Zaremba Bespoke Tailoring has withstood the destruction of World War II and persecution at the hands of the Nazis and Communists, to become one of Polish fashion’s most treasured names.
Established in 1894 Zaremba Bespoke Tailoring has withstood the destruction of World War II and persecution at the hands of the Nazis and later Communists, to become one of Polish fashion’s most treasured names.
The name Zaremba invokes not only Warsaw’s pre-war legacy, but also the traditions of Savile Row, which have been cultivated at the workshop since its inception; with this adherence to British tailoring tradition, Zaremba even enjoyed brief renown in the UK in the late 1970s, when the company created period costumes for a British television series about Sherlock Holmes.
More recently, the label has been moving towards a flamboyant Italian style combining tradition with contemporary fashion. Today, Zaremba Bespoke Tailoring blurs the lines between tailor as craftsman and tailor as designer, creating a style which is perfectly suited to the Pitti Immagine in Florence.
Edward Zaremba opened his first workshop in the prestigious Polish National Opera building in central Warsaw. In the 1920s, Edward’s nephew Adolf Zaręba took over the company and began creating elegant sportswear for the city’s diplomats and aristocrats; Zaremba’s knickerbockers and jodhpurs became fashionable must-haves. In 1933, Adolf’s brother Tadeusz opened a second branch. The company’s popularity grew, and regular clients included renowned artists, famous stars of stage and screen, prominent businessmen and distinguished academics.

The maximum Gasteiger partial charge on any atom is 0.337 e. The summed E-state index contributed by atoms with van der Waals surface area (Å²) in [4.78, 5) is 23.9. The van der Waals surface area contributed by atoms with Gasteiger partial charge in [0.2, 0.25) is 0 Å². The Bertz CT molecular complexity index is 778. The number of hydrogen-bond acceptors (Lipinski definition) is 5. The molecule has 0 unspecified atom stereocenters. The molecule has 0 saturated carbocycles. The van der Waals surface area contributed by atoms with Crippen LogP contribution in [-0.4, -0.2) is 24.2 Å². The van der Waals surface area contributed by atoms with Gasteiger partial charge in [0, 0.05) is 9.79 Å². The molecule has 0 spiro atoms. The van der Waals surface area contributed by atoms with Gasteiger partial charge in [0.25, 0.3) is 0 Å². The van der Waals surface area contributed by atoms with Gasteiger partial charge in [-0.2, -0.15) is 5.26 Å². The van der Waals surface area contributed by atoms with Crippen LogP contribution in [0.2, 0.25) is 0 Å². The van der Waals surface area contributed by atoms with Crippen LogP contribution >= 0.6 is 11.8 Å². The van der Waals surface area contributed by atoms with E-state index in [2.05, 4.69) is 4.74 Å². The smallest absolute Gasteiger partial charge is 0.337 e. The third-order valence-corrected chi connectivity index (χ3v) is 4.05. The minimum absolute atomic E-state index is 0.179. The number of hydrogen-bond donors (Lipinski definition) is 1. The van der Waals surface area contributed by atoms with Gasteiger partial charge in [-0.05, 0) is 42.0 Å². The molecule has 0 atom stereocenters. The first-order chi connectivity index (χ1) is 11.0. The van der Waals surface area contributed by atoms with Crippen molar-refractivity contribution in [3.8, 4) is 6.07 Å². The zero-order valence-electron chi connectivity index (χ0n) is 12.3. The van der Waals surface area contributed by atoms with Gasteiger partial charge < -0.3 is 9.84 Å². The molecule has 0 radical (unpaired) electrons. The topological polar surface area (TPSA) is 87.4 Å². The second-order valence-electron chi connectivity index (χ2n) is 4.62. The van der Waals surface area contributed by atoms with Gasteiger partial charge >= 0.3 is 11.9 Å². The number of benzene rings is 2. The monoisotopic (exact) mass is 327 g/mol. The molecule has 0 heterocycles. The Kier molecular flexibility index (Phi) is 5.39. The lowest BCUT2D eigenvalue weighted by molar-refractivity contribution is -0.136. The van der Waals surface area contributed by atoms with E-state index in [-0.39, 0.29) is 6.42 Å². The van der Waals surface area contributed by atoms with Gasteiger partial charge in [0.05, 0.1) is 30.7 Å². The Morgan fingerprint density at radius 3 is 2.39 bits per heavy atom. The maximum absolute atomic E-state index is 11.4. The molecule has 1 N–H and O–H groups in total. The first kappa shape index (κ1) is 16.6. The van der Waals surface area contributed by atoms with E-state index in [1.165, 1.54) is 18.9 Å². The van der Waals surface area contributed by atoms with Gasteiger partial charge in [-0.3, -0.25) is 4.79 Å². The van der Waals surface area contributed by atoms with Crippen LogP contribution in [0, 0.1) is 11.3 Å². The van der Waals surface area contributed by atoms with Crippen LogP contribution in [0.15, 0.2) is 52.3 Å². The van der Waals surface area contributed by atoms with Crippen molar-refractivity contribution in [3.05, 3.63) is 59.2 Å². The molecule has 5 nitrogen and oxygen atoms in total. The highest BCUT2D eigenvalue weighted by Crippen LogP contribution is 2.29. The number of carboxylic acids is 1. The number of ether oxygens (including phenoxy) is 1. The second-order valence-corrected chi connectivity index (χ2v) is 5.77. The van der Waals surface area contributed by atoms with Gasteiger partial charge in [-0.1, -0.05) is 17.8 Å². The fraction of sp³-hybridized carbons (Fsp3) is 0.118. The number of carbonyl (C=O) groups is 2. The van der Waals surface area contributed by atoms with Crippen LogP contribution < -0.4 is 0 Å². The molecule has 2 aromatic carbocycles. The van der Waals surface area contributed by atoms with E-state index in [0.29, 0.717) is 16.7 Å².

The Second World War saw the beginning of a testing time in the company’s life. In 1940, Zaremba’s workshop was destroyed, first by the Gestapo, then by the events of the war, and the owners were imprisoned by the Nazis. Following the Nazi defeat, the Zarembas went back into business and initially operated out of a building earmarked for demolition, before moving into number 15 Nowogrodzka Street, where it remains to this day.
The company came close to liquidation when it was hounded by the new Communist authorities, who hated the company’s elegant “bourgeois” style and its private ownership. A new centralised state-run textile industry was created and raw materials were strictly rationed for the private sector. Anyone caught with a prohibited button or scrap of material faced imprisonment.
Despite the stifling conditions, Zaremba thrived. Against a background of poorly stocked shops and irregular deliveries great significance was attached to made-to-measure clothing, and nearly everybody had their clothes made by a tailor. However Zaremba occupied a unique position among Warsaw’s tailors—after all, Zaremba was tailor to the stars, the international elite and the diplomats. Fashionable but prohibited materials, such as English wool, were hidden in a variety of secret places in Zaremba’s workshop.
In 1976, Tadeusz’ son Adam Zaremba became co-owner of the firm. It was Adam Zaremba who made costumes for the British television series Sherlock Holmes, and it was he who led the company through the period of political change which took place in 1989. After this time, Poland was flooded by a host of international clothing companies and the demand for bespoke clothing almost dried up completely. Since Adam Zaremba’s death in 1998, the company has been run by Adam’s wife, Grażyna, and his son, Maciej, who is responsible for the recent changes to the company, in which traditional tailoring is combined with Italian extravagance.